Cell Membrane Physiology
Country: United States
Date: September 2006
What is the difference in the function of the
proteins and the carbohydrates attached to a cell membrane?
What is the difference in the function of the proteins and the carbohydrates
attached to a cell membrane?
Many of the proteins in a cell membrane actually have carbohydrates attached
to them as they are secreted through the endoplasmic reticulum and Golgi
apparatus, and these are called glycoproteins. It's hard to generalize the
function of glycoproteins since they are involved in really diverse
processes such as cell signaling, development, immune response, sperm-egg
recognition, virus-host cell interactions etc and can also play important
roles in making sure a protein folds correctly so it can function. It's
important to note that glycoproteins can interact with other glycoproteins
or proteins that don't have sugars attached to them. As an example, many
hormones are peptides with sugars attached to them. Sugars can also be
attached to lipids (which are the main component of membranes), such as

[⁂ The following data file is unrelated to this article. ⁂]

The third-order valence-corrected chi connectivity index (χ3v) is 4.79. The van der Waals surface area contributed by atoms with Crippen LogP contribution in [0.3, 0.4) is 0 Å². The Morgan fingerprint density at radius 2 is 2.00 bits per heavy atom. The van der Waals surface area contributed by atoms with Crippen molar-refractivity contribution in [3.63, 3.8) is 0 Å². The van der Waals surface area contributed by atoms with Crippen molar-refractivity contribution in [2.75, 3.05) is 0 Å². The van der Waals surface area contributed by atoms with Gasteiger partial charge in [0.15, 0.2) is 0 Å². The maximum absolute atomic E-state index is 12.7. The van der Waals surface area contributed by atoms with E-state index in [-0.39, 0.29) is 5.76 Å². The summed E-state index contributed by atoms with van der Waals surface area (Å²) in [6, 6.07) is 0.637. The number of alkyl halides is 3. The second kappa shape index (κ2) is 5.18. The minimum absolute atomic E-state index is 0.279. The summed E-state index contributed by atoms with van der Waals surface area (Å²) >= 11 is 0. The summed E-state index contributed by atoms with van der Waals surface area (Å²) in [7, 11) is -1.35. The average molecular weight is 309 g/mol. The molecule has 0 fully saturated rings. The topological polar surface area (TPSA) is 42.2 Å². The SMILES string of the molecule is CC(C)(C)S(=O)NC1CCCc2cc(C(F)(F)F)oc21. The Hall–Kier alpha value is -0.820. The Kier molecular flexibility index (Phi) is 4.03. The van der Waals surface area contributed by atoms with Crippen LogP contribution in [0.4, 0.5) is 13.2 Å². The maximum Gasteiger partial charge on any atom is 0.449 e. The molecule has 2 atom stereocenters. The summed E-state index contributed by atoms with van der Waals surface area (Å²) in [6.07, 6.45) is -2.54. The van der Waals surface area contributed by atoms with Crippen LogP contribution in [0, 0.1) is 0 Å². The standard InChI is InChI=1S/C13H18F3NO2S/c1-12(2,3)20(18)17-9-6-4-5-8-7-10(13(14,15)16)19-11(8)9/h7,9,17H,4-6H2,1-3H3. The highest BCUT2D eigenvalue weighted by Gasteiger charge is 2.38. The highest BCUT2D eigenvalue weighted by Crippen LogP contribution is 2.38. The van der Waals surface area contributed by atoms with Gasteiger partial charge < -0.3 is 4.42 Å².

glycosphingolipids which are also important in immunology and cell
Since the sugars attached to glycoproteins can be very heterogeneous,
glycoproteins are harder to isolate and study than proteins without sugars
attached to them. People are still working hard to figure out what the sugar
attachments to many of these proteins actually do, so it's an exciting area
of current research.
Wikipedia doesn't have a great entry for them, but you can look up
glycoproteins on that site. Also if you're really interested, you can look
up an excellent paper by Ajit Varki of UCSD, the reference is:
Biological roles of oligosaccharides: all of the theories are correct.
Varki A. Glycobiology vol 3 no 2 pp. 97-130, 1993.
Stanford Department of Chemistry
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Update: June 2012